Please see the homework policy document for detailed instructions and some grading notes. Failure to follow instructions will result in point reductions.

“Better three hours too soon than a minute too late.”

William Shakespeare

For this homework, you may only use the following packages:

# general
library(caret)
library(tidyverse)
library(knitr)
library(kableExtra)

# specific
library(ISLR)
library(pROC)

If you feel additional general packages would be useful for future homework, please pass these along to the instructor.

# Exercise 1 (Logistic Regression for Fuel Efficiency)

[6 points] For this exercise we will use the Auto data from the ISLR package.

data(Auto)

As we have seen before, we drop the name variable. We also coerce origin and cylinders to be factors as they are categorical variables.

We also re-create a new response variable mpg. Instead of the actual fuel efficiency, we simply label cars that obtain fewer than 30 miles per gallon as ‘low’ fuel efficiency. Those above 30 have ‘high’ fuel efficiency.

Auto = subset(Auto, select = -c(name))
Auto$origin = factor(Auto$origin)
Auto$cylinders = factor(Auto$cylinders)
Auto$mpg = factor(ifelse(Auto$mpg < 30, "low", "high"))

After these modifications, we test-train split the data.

set.seed(1)
auto_trn_idx  = sample(nrow(Auto), size = trunc(0.75 * nrow(Auto)))
auto_trn_data = Auto[auto_trn_idx, ]
auto_tst_data = Auto[-auto_trn_idx, ]

The goal of our modeling in this exercise is to predict whether or not a vehicle is fuel efficient.

Fit five different logistic regressions.

• Intercept: $$\log \left( \frac{p(x)}{1 - p(x)} \right) = \beta_0$$
• Simple: $$\log \left( \frac{p(x)}{1 - p(x)} \right) = \beta_0 + \beta_1 \texttt{horsepower}$$
• Multiple:$$\log \left( \frac{p(x)}{1 - p(x)} \right) = \beta_0 + \beta_1 \texttt{horsepower} + \beta_2 \texttt{euro} + \beta_3 \texttt{japan}$$
• Interaction: An interaction model that includes all first order terms and all possible two-way interactions

Here we’ll define $$p(x) = P(Y = \texttt{low} \mid X = x)$$. The variables euro and japan are dummy variables based on the origin variables. Do not make these variables by modifying the data.

Using each of these models to estimate $$p(x)$$, that is estimate the probability of a low fuel efficiency given the characteristics of a vehicle, we can create a classifier.

$\hat{C}(x) = \begin{cases} \texttt{low} & \hat{p}(x) > 0.5 \\ \texttt{high} & \hat{p}(x) \leq 0.5 \end{cases}$

For each classifier, obtain train and test classification error rates. Summarize your results in a well-formatted markdown table.

# Exercise 2 (Detecting Cancer with Logistic Regression)

[6 points] For this exercise we will use data found in wisc-trn.csv and wisc-tst.csv which contain train and test data respectively. wisc.csv is provided but not used. This is a modification of the Breast Cancer Wisconsin (Diagnostic) dataset from the UCI Machine Learning Repository. Only the first 10 feature variables have been provided. (And these are all you should use.)

You should consider coercing the response to be a factor variable.

Consider an additive logistic regression that considers only two predictors, radius and symmetry. Use this model to estimate

$p(x) = P(Y = \texttt{M} \mid X = x).$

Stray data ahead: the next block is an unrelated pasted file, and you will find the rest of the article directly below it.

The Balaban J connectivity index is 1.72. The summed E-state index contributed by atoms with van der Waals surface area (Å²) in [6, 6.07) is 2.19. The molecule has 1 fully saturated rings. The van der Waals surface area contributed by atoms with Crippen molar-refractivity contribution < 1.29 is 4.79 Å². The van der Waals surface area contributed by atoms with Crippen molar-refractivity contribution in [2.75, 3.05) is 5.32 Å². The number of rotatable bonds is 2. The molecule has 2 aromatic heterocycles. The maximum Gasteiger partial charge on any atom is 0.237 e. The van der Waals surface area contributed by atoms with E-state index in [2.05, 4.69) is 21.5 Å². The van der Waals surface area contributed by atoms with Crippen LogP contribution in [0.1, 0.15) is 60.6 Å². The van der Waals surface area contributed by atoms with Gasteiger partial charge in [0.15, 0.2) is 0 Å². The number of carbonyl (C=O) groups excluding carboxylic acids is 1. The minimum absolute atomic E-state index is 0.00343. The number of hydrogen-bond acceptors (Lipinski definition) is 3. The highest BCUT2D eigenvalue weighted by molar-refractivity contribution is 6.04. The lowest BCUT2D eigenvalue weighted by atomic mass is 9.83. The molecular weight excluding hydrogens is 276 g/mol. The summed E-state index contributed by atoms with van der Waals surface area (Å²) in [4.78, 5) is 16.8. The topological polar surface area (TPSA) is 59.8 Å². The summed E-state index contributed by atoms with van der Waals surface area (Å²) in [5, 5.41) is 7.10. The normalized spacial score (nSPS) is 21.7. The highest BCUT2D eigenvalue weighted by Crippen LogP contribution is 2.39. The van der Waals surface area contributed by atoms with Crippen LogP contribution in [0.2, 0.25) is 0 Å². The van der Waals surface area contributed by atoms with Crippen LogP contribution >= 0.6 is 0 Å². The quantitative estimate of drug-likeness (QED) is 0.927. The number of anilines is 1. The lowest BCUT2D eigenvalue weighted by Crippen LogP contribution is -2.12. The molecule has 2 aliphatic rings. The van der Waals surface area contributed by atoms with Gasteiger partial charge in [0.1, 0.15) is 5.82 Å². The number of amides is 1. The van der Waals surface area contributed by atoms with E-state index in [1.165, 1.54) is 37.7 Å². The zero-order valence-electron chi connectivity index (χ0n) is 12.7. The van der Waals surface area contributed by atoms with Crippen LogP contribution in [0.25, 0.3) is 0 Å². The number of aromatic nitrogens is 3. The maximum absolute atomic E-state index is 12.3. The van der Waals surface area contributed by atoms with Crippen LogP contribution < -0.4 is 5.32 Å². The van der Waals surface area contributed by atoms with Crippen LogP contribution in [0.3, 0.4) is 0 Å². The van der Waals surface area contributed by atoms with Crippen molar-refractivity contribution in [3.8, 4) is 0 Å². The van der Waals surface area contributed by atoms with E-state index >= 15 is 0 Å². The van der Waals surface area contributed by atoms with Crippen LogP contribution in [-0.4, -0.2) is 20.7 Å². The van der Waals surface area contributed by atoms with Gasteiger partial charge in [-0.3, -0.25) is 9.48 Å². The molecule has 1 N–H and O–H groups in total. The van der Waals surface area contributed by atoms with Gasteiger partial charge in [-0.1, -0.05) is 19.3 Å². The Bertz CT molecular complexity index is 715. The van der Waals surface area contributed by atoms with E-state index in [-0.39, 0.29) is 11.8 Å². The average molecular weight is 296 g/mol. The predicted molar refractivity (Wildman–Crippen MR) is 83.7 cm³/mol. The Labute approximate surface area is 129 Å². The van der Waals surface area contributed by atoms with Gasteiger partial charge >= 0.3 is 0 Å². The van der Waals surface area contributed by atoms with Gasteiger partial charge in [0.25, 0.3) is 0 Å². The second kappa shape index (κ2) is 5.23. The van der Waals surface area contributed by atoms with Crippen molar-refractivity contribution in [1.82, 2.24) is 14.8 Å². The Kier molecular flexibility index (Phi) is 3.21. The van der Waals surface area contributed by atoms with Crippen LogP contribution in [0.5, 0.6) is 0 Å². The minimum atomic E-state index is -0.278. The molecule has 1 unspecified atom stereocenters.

Report test sensitivity, test specificity, and test accuracy for three classifiers, each using a different cutoff for predicted probability:

$\hat{C}(x) = \begin{cases} M & \hat{p}(x) > c \\ B & \hat{p}(x) \leq c \end{cases}$

• $$c = 0.1$$
• $$c = 0.5$$
• $$c = 0.9$$

We will consider M (malignant) to be the “positive” class when calculating sensitivity and specificity. Summarize these results using a single well-formatted table.

# Exercise 3 (More Sensitivity and Specificity)

[6 points] Continuing the setup (data and model) from Exercise 2, we now create two plots which will help us understand the tradeoff between sensitivity and specificity.

• Plot 1 A plot that shows (test) accuracy, sensitivity, and specificity as a function of the cutoff $$c$$ used to create a classifier based on the logistic regression model.
• Use the test data.
• Consider values of c from 0.01 to 0.99. (See R code below.)
• Accuracy, sensitivity, and specificity will each be a “line” on the plot.
• Give each line a different color and line type.
• Give the plot a title, axis labels, and legend.
• Plot 2 An ROC Curve
• Use the test data.
• Display the AUC value on the plot.

Display these two plots side-by-side.

Hint: Consider creating some functions specific to this exercise for obtaining accuracy, sensitivity, and specificity. (If you didn’t already do so in Exercise 2.)

c = seq(0.01, 0.99, by = 0.01)

# Exercise 4 (Logistic Regression Decision Boundary)

[6 points] Continue with the cancer data from previous exercises. Again, consider an additive logistic regression that considers only two predictors, radius and symmetry. Plot the test data with radius as the $$x$$ axis, and symmetry as the $$y$$ axis, with the points colored according to their tumor status. Add a line which represents the decision boundary for a classifier using 0.5 as a cutoff for predicted probability.

# Exercise 5 (Concept Checks)

[1 point each] Answer the following questions based on your results from the three exercises.

(a) What is $$\hat{\beta}_2$$ for the multiple model in Exercise 1?

(b) Based on your results in Exercise 1, which of these models performs best?

(c) Based on your results in Exercise 1, which of these models do you think may be underfitting?

(d) Based on your results in Exercise 1, which of these models do you think may be overfitting??

(e) Of the classifiers in Exercise 2, which do you prefer?

(f) State the metric you used to make your decision in part (e), and a reason for using that metric.